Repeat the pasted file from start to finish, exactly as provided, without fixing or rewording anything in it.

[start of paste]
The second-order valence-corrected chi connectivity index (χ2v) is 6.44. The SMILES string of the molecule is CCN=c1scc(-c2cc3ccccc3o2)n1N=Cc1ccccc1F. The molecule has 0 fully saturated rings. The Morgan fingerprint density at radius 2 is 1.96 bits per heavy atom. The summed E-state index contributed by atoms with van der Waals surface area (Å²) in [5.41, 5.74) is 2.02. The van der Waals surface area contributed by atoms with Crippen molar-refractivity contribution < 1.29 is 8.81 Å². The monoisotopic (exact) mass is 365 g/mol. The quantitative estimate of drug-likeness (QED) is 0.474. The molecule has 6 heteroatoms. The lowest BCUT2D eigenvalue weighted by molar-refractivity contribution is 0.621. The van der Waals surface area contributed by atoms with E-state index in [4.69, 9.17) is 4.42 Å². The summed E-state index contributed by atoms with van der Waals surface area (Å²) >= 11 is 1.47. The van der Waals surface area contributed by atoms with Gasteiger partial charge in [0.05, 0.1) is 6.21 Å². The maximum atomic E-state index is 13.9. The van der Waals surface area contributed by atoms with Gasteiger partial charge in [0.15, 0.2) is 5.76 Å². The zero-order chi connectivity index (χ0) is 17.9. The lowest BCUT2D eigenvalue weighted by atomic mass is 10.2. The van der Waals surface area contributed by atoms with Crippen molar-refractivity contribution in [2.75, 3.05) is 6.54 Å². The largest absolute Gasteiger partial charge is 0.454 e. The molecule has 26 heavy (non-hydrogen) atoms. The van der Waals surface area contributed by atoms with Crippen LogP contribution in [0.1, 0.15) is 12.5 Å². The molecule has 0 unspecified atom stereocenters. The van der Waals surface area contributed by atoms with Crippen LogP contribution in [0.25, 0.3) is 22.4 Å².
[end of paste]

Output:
The second-order valence-corrected chi connectivity index (χ2v) is 6.44. The SMILES string of the molecule is CCN=c1scc(-c2cc3ccccc3o2)n1N=Cc1ccccc1F. The molecule has 0 fully saturated rings. The Morgan fingerprint density at radius 2 is 1.96 bits per heavy atom. The summed E-state index contributed by atoms with van der Waals surface area (Å²) in [5.41, 5.74) is 2.02. The van der Waals surface area contributed by atoms with Crippen molar-refractivity contribution < 1.29 is 8.81 Å². The monoisotopic (exact) mass is 365 g/mol. The quantitative estimate of drug-likeness (QED) is 0.474. The molecule has 6 heteroatoms. The lowest BCUT2D eigenvalue weighted by molar-refractivity contribution is 0.621. The van der Waals surface area contributed by atoms with E-state index in [4.69, 9.17) is 4.42 Å². The summed E-state index contributed by atoms with van der Waals surface area (Å²) >= 11 is 1.47. The van der Waals surface area contributed by atoms with Gasteiger partial charge in [0.05, 0.1) is 6.21 Å². The maximum atomic E-state index is 13.9. The van der Waals surface area contributed by atoms with Gasteiger partial charge in [0.15, 0.2) is 5.76 Å². The zero-order chi connectivity index (χ0) is 17.9. The lowest BCUT2D eigenvalue weighted by atomic mass is 10.2. The van der Waals surface area contributed by atoms with Crippen molar-refractivity contribution in [2.75, 3.05) is 6.54 Å². The largest absolute Gasteiger partial charge is 0.454 e. The molecule has 26 heavy (non-hydrogen) atoms. The van der Waals surface area contributed by atoms with Crippen LogP contribution in [0.1, 0.15) is 12.5 Å². The molecule has 0 unspecified atom stereocenters. The van der Waals surface area contributed by atoms with Crippen LogP contribution in [0.25, 0.3) is 22.4 Å².